‘A breathtaking risk’ was the damning assessment of the cross-party constitutional affairs select committee of Lord Carter’s plan to scrap the hourly rate for fixed fees as a precursor to his vision of a market-driven economy in legal aid. However, it isn’t the fixed fees that appear to have done for Refugee and Migrant Justice (RMJ), which went into administration last week – at least according to the charity, which squarely blames its collapse on the Legal Services Commission’s practice of only paying up on the completion of cases. That is not the official line. Justice secretary Ken Clarke told MPs that the charity went under because it was ‘unable to manage its affairs’, whereas ‘every other organisation’ had coped with the transition to fixed fees. Putting aside for a moment the disputed circumstances of RMJ’s demise, there are some 10,000 asylum-seeking clients, including 900 lone children, who could be left without representation because of this failure. That is the nature of the ‘risk’, as vividly articulated by the MPs, when gaps dramatically appear in the threadbare fabric of social welfare law. Such a gap was narrowly avoided at the end of last year with the bailing out of South West London Law Centres. As we enter a new age of public sector austerity, we will increasingly see such breakdowns. When the new regime of fixed fees was introduced in 2008, a survey by the Law Centres Federation revealed that almost one in five law centres lived under the threat of closure and almost half were in serious debt. The group’s director, Julie Bishop, says that its members have since then ‘learnt to cope, but that isn’t to say that is our ideal system’. The group last year commissioned the New Economic Foundation to look at the new payment system and found that law centres had used up 70% of their reserves on average, essentially to finance cashflow. ‘What I don’t understand is why ministers are making public statements that contradict previous Ministry of Justice reports,’ says Bishop. Indeed, Clarke’s explicit and public rebuttal of RMJ’s own account of events – ‘it’s not a question of any late payments, RMJ were paid what was due’, he told MPs – jars with the MoJ’s own research contained in last June’s study of Legal Advice at Local Level. That document explicitly addressed the impact of cashflow problems on the not-for-profit sector. The fact that ministers are prepared to cut loose RMJ indicates that a line has been drawn. The fiasco also serves to illuminate the alarming deficiencies of the new regime. Fixed fees can operate to reward the speedy and efficient; in the same way that they can penalise the painstaking and the inefficient. That appears to be what is happening. Chief executive Caroline Slocock reckons RMJ’s income per client over the last two years has fallen by 46%. Her group has flagged up the LSC response to a Freedom of Information request, finding that almost one-third (29%) of (often notoriously complex) asylum cases are concluding after little work, generating twice the income that they would have generated under the hourly regime. Immigration lawyers in private practice complain about making a viable business from a £459 fixed fee, and delivering a quality service to vulnerable clients with complex cases and where English isn’t their first language. Alison Harvey, general secretary at the Immigration Law Practitioners Association, rebuts any suggestion that ‘everyone who is balancing their books is some kind of crook’. Under the Solicitors Code of Conduct, there is no penalty for cherry picking, but Harvey points out that lawyers inevitably take on more straightforward cases despite their commitment to providing a service to vulnerable but demanding clients. ‘What makes me mad is that lawyers’ time and effort would be better spent doing the complex cases to which their skills were suited,’ she says. At its worst, it is a system that incentivises dumbing down.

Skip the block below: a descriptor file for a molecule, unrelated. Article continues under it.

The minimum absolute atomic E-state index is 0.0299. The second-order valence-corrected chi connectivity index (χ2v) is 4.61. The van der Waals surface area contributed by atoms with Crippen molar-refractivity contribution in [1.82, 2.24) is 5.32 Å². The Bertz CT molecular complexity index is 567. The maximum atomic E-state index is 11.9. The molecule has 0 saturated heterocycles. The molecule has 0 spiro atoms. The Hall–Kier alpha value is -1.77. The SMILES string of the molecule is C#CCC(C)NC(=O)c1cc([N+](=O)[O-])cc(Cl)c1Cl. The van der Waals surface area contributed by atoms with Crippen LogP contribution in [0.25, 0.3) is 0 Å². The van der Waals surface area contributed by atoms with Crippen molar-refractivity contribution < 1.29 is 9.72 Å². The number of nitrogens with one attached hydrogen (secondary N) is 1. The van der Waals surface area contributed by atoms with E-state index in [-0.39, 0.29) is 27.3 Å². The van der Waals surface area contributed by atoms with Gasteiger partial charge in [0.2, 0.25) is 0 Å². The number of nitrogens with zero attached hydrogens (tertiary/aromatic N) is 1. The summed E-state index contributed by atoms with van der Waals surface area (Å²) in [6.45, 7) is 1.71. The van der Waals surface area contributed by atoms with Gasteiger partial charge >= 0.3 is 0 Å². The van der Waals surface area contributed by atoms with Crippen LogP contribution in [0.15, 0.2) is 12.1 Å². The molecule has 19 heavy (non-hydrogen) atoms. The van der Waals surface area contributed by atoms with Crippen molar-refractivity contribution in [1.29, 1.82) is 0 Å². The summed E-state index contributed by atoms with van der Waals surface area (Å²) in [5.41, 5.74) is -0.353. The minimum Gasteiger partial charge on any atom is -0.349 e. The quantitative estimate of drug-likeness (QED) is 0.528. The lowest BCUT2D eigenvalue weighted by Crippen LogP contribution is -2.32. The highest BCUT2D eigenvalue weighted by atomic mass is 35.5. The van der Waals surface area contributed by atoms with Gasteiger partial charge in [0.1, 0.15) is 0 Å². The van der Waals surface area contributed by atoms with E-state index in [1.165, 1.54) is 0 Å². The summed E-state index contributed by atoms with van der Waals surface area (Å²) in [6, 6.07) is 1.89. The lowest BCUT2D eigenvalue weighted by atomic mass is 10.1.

Mr Justice Geoffrey Vos, former Bar Council chairman and one of the most esteemed lawyers of his generation, was in provocative form when delivering last week’s KPMG lecture on ‘The Role of UK Judges in the Success of UK plc’. Lamenting the UK’s penchant for self-criticism, he observed: ‘We are always the first to say what is bad about our society; for example that the August riots exemplify the problems in society about which nothing is being done, rather than, as they probably would in France and Germany, that such unrest was the one-off product of a long summer and some disruptive elements’. Like Barclays’ Bob Diamond, Sir Geoffrey also appears to believe the ‘time for banker remorse’ is over. ‘We must… limit the way in which we chastise [the banks] for what they do wrong, and take more trouble to support them in what they do right,’ the judge declared. Perhaps so. Alluding to ‘global economic paranoia’, Sir Geoffrey contrasted a recent 5% one-day fall in the FTSE with the trend-bucking announcement by Deloitte of an 8.4% hike in global revenues. Another arresting comparison this. Deloitte is one of KPMG’s bitter rivals among the Big Four beancounters. It’s a bit like eulogising Wayne Rooney at a meeting of Liverpool Supporters Club.